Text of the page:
Sam Cushing


After seven years as the Director of Public Safety, Gerry Gregg will retire. Photo: UP Marketing

Director of Public Safety Gerry Gregg to retire after seven years

Public Safety Director Gerry Gregg is retiring after over seven years at the University. He expects his last day to be June 30 but will stay on longer if more time is needed to find and train a replacement. Ten years ago, Gregg retired from a 28-year career with Oregon State Police. Two and a half years later, in February 2012, Gregg took a job at his alma mater, the University of Portland, as assistant director of public safety. That summer, he was promoted to director after his predecessor retired. 

A variety of strains at a recreational marijuana dispensary in Denver, Colorado. Photo: My 420 Tours, Wikimedia Commons

Administrators don't expect UP drug policy to change even if STATES Act passes

Even if the STATES Act passes, Sarah Meiser, associate director for community standards,  doesn’t expect the university’s drug policy, which restricts marijuana use in all forms, to change much, even though recreational marijuana has been legal in Oregon since 2015. According to Financial Affairs Controller Eric Barger, a large portion of the university’s budget also depends on complying with federal restrictions on marijuana.

Residence Life hires 53 RAs

Residence Life hires 53 RAs for 2019-2020 school year

The 2019-20 academic year will welcome 53 new and returning resident assistants (RAs) to campus.  Residence Life’s website describes RAs as “an important member of a residence hall staff team that provides guidance and support for all residential students in the assigned residence hall.” This includes community building, activity organizing and peer counseling.

The UP main parking lot is in the center of campus where many students, faculty and staff park their cars for the day. One car was stolen from the main lot behind the Pilot House on Feb. 7. This photo was taken in 2018.

Four cars stolen from campus in three days

Four cars were stolen from the UP campus last week, according to Public Safety Director Gerald Gregg. A mid 90’s Honda, a mid 90’s Subaru Outback and a Volvo were reported stolen the morning of Feb. 7 at 6:53 a.m., 7:27 a.m. and 8:24 a.m., respectively. Another mid 90’s Honda was reported missing at 9:55 the night of Feb 9. 

Montana Hisel-Cochran, a professor of the Pamplin School of Business, has been taking pottery classes at St. John's Clay Collective since October.

Staff after hours: Embracing the arts

UP staff members have all kinds of peculiar pastimes outside of their jobs. Prepare to peer into the lives of three Pilots with passion for the arts, featuring the poet, the potter and the performer. 


American feminism not only about white women

Around 30 students gathered in the Terrace Room of Bauccio Commons on Monday to dive deeper into the topic of American feminism and how it historically has catered to white women. The event was hosted by the Feminist Discussion Group (FDG), and featured history professor Christin Hancock, who spoke about feminist movements in the United States and their history with race.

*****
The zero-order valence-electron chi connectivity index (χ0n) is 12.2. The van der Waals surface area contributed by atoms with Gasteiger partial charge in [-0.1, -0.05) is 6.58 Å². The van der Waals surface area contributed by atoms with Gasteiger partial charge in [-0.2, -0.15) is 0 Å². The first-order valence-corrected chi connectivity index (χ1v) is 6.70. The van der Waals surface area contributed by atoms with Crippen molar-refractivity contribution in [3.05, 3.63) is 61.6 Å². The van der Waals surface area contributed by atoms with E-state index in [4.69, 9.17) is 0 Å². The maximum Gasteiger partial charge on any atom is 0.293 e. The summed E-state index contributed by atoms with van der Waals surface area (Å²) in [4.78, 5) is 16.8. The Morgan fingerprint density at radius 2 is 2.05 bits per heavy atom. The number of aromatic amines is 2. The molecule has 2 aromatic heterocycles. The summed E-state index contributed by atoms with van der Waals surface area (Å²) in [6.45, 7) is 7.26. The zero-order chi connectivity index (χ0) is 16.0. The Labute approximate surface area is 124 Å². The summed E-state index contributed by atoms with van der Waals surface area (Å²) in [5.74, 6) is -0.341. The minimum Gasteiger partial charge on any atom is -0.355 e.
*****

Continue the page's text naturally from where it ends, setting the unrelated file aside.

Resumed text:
Some students at other universities had difficulty with filing for the Free Application For Student Aid (FAFSA) due to the recently ended partial government shutdown.

Partial government shutdown has had little effect at UP

Friday, Jan. 25, marked the first break in the longest federal government shutdown in U.S. history. On the 35th day of the partial shutdown, President Donald Trump agreed to re-open the federal government until Feb. 15 while Congress works on a bipartisan solution to border spending.

Sam Cushing is a reporter for The Beacon.

Staff Opinion: Carry a notebook to capture your moments of creative genius

Not a school book. Not any particular type of notebook. I use a simple one with a paper cover that fits in my back pocket. At its most basic level, this is your tool to capture the moments of creative genius that hit you like a train while you’re sitting on the bus or taking a shower. Often these sparks of inspiration fade, despite a true and honest intention to remember them. Memory is fickle, and the only way to capture these precious ideas is to write them down.

Betsy DeVos is the U.S. Secretary of Education. Photo: Georgia Department of Education 

DeVos proposes protections for accused in sexual assault cases

Colleges and universities across the country, including University of Portland, are grappling with the potential impacts of new federal policies on sexual assault, misconduct and harassment proposed by U.S. Secretary of Education Betsy DeVos. In general, the proposals made public on Nov. 16 strengthen protections for the accused. Specific changes include: altering the definition of sexual harassment to be more narrow, limiting the types of reports investigated, allowing a stricter standard of proof or evidence in cases and permitting cross-examination of accusers. According to Title IX Coordinator for Education, Matt Rygg, current student conduct hearing policies at UP “do not allow the responding or reporting parties to ask each other questions in the hearing process.” DeVos’ proposal would require universities to allow accused students to directly question the person who made the report.